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[peest] /pist/
a track or trail, as a downhill ski run or a spoor made by a wild animal.
(in fencing) a regulation-size strip, usually 2 meters wide and 14 meters long, on which fencers compete.
Origin of piste
1720-30; < French: animal track < Italian pista, pesta, noun derivative of pestare to pound, crush < Vulgar Latin, frequentative of Latin pī(n)sere; cf. pestle Unabridged
Based on the Random House Dictionary, © Random House, Inc. 2018.
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Examples from the Web for piste
Historical Examples
  • One just has to drive them in a straight line across the piste.

    Don Hale with the Flying Squadron W. Crispin Sheppard
  • He looked in the direction of that voice, proceeding from the group of spadassins amid the Blacks across the piste, and he smiled.

    Scaramouche Rafael Sabatini
  • On our return to the piste, or flying field, we usually keep steadily at it until nearly dark.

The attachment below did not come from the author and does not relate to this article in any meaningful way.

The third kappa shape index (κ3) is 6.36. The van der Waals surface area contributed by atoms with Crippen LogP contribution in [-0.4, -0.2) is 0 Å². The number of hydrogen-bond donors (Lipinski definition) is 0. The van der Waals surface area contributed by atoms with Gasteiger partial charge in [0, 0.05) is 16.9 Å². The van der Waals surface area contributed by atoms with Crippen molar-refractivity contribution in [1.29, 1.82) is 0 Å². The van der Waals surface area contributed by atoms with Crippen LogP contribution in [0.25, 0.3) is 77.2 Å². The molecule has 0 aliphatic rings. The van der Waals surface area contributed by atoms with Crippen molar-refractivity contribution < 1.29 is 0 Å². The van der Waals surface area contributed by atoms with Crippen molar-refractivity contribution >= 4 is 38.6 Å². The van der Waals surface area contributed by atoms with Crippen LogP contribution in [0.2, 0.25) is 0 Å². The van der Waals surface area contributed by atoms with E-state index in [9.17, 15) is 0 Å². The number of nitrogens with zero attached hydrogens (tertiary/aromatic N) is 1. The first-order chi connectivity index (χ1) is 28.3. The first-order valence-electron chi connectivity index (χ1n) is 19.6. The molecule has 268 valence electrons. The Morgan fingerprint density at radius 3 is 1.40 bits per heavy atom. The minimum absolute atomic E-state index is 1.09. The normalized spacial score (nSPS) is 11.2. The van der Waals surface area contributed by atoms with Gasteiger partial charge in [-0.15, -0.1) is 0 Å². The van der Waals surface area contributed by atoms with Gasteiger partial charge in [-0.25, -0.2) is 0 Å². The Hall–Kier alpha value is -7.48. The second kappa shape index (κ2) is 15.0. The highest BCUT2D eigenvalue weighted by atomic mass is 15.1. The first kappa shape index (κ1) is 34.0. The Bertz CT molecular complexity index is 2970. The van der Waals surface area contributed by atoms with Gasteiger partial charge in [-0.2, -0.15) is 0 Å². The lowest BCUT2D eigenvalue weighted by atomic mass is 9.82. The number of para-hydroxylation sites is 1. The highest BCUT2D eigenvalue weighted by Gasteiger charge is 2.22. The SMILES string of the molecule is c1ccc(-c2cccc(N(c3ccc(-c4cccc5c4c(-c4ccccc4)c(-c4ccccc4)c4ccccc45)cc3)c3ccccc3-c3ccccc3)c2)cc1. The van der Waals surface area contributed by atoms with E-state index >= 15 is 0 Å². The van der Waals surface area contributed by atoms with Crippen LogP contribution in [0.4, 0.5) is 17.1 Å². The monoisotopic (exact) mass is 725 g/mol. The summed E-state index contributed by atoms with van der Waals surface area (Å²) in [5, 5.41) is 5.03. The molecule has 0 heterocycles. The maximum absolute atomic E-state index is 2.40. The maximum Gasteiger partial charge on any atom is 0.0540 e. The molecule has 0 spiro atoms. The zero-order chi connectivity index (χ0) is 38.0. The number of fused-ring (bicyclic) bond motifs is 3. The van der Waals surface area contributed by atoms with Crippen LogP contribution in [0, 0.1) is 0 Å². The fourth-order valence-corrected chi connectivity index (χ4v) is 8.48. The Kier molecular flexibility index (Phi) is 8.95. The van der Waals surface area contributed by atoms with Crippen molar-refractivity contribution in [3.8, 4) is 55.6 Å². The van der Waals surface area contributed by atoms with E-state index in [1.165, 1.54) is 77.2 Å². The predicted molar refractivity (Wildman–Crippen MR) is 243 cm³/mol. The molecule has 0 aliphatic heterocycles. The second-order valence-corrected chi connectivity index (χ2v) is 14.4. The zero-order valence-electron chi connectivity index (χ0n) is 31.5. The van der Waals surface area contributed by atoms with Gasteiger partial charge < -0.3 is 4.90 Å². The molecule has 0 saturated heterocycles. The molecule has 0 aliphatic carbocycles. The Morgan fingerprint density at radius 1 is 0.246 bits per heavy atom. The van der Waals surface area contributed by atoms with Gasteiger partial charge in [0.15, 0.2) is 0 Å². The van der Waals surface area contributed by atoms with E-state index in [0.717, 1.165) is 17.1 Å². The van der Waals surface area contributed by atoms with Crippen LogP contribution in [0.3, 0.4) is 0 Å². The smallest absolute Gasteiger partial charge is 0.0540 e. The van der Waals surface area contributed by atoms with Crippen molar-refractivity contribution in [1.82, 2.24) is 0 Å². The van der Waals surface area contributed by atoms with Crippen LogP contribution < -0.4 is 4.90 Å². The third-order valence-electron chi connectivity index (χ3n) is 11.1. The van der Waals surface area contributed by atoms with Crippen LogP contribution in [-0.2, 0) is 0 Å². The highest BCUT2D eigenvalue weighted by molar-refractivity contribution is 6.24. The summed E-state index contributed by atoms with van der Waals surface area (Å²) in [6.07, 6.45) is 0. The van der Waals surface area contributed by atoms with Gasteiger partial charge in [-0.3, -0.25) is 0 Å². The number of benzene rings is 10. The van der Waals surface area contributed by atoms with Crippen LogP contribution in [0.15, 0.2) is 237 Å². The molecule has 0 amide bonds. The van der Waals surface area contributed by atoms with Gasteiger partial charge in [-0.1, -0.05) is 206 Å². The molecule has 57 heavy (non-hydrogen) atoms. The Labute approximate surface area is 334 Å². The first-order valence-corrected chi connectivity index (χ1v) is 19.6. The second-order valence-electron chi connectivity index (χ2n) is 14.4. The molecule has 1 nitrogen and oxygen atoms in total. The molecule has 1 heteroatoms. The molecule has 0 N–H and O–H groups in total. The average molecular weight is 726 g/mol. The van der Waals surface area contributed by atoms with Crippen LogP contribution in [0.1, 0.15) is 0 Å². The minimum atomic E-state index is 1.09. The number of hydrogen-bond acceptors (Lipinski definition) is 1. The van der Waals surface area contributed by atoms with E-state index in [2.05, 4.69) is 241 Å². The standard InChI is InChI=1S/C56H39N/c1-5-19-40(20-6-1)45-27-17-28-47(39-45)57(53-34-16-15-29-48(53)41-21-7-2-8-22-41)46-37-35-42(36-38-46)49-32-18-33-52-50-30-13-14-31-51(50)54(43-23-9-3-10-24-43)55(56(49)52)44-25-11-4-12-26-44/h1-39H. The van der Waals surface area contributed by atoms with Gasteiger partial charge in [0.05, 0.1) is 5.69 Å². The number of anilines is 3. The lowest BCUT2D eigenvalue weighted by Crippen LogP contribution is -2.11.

Don Hale with the Flying Squadron W. Crispin Sheppard
British Dictionary definitions for piste


a trail, slope, or course for skiing
a rectangular area for fencing bouts
Word Origin
C18: via Old French from Old Italian pista, from pistare to tread down
Collins English Dictionary - Complete & Unabridged 2012 Digital Edition
© William Collins Sons & Co. Ltd. 1979, 1986 © HarperCollins
Publishers 1998, 2000, 2003, 2005, 2006, 2007, 2009, 2012
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Word Origin and History for piste

also pist, 1727, from French piste, from Latin pista (via) "beaten (track)," from pistus, past participle of pinsere "to pound, stamp" (see pestle).

Online Etymology Dictionary, © 2010 Douglas Harper
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